15. 15. 15#SRAConf 2013Reported privacy behavioursThe headlines• Generally 18-35 year olds reported less private behaviours, orthat they were likely to ‘publish’ or share more information andopinions online than those in the older age categories.• Females reported more privatebehaviours and that they wereless likely to publish and shareinformation and opinions than males.• Mainstream social media users on the whole said they weremore likely to publish and share personal information andopinions than light users/non-social media users.
    16. 16. 16#SRAConf 2013Privacy behavioural segmentationFactor analysisF1 - Openly sharing personaldata [variance=24%]F2 - Openly sharing opinions[variance=16%]F3 - Controlled online &offline privacy behaviours[variance=15%]F4 - Partially closedbehaviours dependant ontrust levels [variance=13%]F5 - Controlled onlineprivacy behaviours[variance=12%]1 - Apprehensive passives (n=46) 2 - Confident cavaliers (n=112)3 - Controlling cautionaries (n=135) 4 - Savvy opinionators (n=61)
    17. 17. 17#SRAConf 2013Apprehensive passivesConfident cavaliersControlling cautionariesSavvy opinionatorsxxxxContributions to social mediaCluster analysisOpenly sharing personal data (variance=24%)Openlysharingopinions(variance=16%)
    18. 18. 18#SRAConf 2013Most comfortable research methodsPercentage choosing as top choice28%22%10%8%7%7%6%4%4%2%By email between yourself and the researcherA face to face conversation between yourself and theresearcher1 to 1 private messages with a researcher via a socialnetwork/website that you useA telephone conversation between yourself and theresearcherOnline drop-in forum to see questions & peoplescomments, then add your feedbackSecret facebook groupA face to face group discussion with less than tenpeopleA live online discussion forum between a group ofpeople at a fixed timeOn a public facebook groupTwitter feedn = 354 online panellistsImagine you have agreedto take part in somemarket research, led by aresearcher.How comfortable wouldyou be contributing yourpersonal opinions in thefollowing situations?Why did you select yourtop choice? (openresponse and coded byresearcher)
    19. 19. 19#SRAConf 2013Apprehensive passives (cluster 1)Accounting for 13% of our 354 online panellistsF1 - Openlysharing dataF2 - OpenlysharingopinionsF3 - Controlledonline &offline privacyF4 - Partiallycontrolleddependant…F5 - Controlledonline privacyWho they are Twice as likely to be light/non users of social media(20%) versus mainstream media users (10% ). In facta third of them don’t use social media at all. Evenly split between men and women and acrossage groups.Feel more comfortable with these methods because: Feel safe & secure (22%) Are 1 to 1 with no other witnesses or people listeningin or judging them (19%) Are private/less public/confidential (16%) Like to see/know who they are talking to so canconfirm identity (11%)Most comfortable discussion-type research methods Email 1:1 with interviewer (30%) Face to face interview (26%) Private message 1:1 on website used (13%) Telephone interview (9%)
    20. 20. 20#SRAConf 2013Confident cavaliers (cluster 2)Accounting for 32% of our 354 online panellistsF1 - Openlysharing dataF2 - OpenlysharingopinionsF3 - Controlledonline &offline privacyF4 - Partiallycontrolleddependant…F5 - Controlledonline privacyWho they are Accounting for a greater proportion of those agedbelow 35 (40%) than those aged 35 or above (28%).Chances of being in this cluster tapers off withincreasing age! Evenly spread between men and women Evenly spread between mainstream social mediausers and light/non-usersFeel more comfortable with these methods because: They like/enjoy (16%) Are private/less public/confidential (15%) Feels comfortable/feels right (13%)Most comfortable discussion-type research methods Email 1:1 with interviewer (25%) Face to face interview (19%) Private message 1:1 on website used (11%) Telephone interview (9%)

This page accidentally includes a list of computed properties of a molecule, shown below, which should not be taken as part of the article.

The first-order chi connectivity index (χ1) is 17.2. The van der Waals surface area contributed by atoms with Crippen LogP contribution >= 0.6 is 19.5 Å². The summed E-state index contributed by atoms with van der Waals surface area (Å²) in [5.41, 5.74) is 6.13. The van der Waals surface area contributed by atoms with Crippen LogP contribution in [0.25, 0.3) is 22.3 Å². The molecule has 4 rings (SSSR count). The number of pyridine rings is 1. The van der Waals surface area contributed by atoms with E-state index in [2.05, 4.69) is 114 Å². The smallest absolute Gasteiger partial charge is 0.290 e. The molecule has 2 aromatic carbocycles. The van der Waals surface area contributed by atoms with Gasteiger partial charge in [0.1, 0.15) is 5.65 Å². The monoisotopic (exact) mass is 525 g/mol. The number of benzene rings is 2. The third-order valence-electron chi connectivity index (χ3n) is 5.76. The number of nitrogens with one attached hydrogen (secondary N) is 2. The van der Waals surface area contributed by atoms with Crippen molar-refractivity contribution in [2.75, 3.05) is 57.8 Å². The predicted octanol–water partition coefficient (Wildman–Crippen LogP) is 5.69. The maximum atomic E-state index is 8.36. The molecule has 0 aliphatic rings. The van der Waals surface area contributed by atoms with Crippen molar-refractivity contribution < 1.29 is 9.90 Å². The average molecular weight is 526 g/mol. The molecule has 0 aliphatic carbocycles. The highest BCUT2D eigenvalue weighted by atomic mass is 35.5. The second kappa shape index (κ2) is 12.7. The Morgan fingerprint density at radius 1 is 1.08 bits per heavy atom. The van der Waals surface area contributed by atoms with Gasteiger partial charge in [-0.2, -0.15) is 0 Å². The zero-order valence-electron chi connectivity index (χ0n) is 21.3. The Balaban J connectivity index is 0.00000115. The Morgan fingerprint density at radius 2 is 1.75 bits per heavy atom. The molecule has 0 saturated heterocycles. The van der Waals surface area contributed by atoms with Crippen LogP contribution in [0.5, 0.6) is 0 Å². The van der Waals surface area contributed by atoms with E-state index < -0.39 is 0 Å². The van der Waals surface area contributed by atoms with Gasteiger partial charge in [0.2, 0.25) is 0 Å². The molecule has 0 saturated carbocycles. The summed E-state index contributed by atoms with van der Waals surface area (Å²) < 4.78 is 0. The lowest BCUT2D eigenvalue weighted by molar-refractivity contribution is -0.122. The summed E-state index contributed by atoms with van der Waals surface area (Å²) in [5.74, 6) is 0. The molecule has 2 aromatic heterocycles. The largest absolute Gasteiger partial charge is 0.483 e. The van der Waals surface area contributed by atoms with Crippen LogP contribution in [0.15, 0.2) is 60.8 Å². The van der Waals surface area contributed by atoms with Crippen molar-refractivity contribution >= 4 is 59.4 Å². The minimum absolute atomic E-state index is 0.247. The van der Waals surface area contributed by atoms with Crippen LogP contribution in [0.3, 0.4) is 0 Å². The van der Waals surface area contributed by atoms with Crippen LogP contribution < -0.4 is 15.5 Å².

21. 21. 21#SRAConf 2013Controlled cautionaries (cluster 3)Accounting for 38% of our 354 online panellistsF1 - Openlysharing dataF2 - OpenlysharingopinionsF3 - Controlledonline &offline privacyF4 - Partiallycontrolleddependant…F5 - Controlledonline privacyWho they are Close to half (46%) of the women in the surveybelong to this group compared to just over aquarter of the men (28%) Evenly spread across the ages Evenly spread between mainstream socialmedia users and light/non-usersFeel more comfortable with these methods because: Are private/less public/confidential (23%) Like to know/see who they are talking to so canconfirm identity (12%)Most comfortable discussion-type research methods Email 1:1 with interviewer (34%) Face to face interview (26%) Online drop-in forum (9%)
    22. 22. 22#SRAConf 2013Savvy opinionators (cluster 4)Accounting for 17% of our 354 online panellistsF1 - Openlysharing dataF2 - OpenlysharingopinionsF3 - Controlledonline &offline privacyF4 - Partiallycontrolleddependant…F5 - Controlledonline privacyWho they are Men were more likely (at 22%) to belong tothis group than women (only 14%). Evenly spread across the ages. This group is more likely to include themainstream social media users (23%) thanlight/non-users (only 3%).Feel more comfortable with these methods because: Are private/less public/confidential (26%) Feel safe and secure (13%) Easiest and most convenient (11%)Most comfortable discussion-type research methods Email 1:1 with interviewer (21%) Face to face interview (18%) Private message 1:1 on website used (13%) Secret Facebook group (11%) Telephone interview (10%)